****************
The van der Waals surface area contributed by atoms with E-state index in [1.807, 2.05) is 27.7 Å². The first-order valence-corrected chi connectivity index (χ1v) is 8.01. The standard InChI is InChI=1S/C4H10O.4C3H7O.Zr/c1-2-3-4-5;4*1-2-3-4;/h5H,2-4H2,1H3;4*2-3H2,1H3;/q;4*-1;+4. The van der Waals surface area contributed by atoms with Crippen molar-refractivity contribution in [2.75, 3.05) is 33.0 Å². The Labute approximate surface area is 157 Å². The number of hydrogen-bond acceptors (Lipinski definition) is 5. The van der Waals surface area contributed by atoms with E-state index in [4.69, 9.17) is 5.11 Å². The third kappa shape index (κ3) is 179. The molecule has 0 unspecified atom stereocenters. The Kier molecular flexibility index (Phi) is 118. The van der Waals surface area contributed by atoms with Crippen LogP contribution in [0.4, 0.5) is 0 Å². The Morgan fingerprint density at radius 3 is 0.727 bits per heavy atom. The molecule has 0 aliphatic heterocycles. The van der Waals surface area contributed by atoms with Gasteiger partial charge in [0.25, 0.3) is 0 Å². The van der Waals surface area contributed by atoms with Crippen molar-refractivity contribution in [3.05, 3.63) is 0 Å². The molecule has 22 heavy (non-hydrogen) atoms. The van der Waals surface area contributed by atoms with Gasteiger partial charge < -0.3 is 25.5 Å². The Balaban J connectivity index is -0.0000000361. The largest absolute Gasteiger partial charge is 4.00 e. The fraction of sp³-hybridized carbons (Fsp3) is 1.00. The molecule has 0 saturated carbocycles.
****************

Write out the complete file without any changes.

The van der Waals surface area contributed by atoms with E-state index in [1.807, 2.05) is 27.7 Å². The first-order valence-corrected chi connectivity index (χ1v) is 8.01. The standard InChI is InChI=1S/C4H10O.4C3H7O.Zr/c1-2-3-4-5;4*1-2-3-4;/h5H,2-4H2,1H3;4*2-3H2,1H3;/q;4*-1;+4. The van der Waals surface area contributed by atoms with Crippen molar-refractivity contribution in [2.75, 3.05) is 33.0 Å². The Labute approximate surface area is 157 Å². The number of hydrogen-bond acceptors (Lipinski definition) is 5. The van der Waals surface area contributed by atoms with E-state index in [4.69, 9.17) is 5.11 Å². The third kappa shape index (κ3) is 179. The molecule has 0 unspecified atom stereocenters. The Kier molecular flexibility index (Phi) is 118. The van der Waals surface area contributed by atoms with Crippen LogP contribution in [0.4, 0.5) is 0 Å². The Morgan fingerprint density at radius 3 is 0.727 bits per heavy atom. The molecule has 0 aliphatic heterocycles. The van der Waals surface area contributed by atoms with Gasteiger partial charge in [0.25, 0.3) is 0 Å². The van der Waals surface area contributed by atoms with Crippen molar-refractivity contribution in [3.05, 3.63) is 0 Å². The molecule has 22 heavy (non-hydrogen) atoms. The van der Waals surface area contributed by atoms with Gasteiger partial charge < -0.3 is 25.5 Å². The Balaban J connectivity index is -0.0000000361. The largest absolute Gasteiger partial charge is 4.00 e. The fraction of sp³-hybridized carbons (Fsp3) is 1.00. The molecule has 0 saturated carbocycles.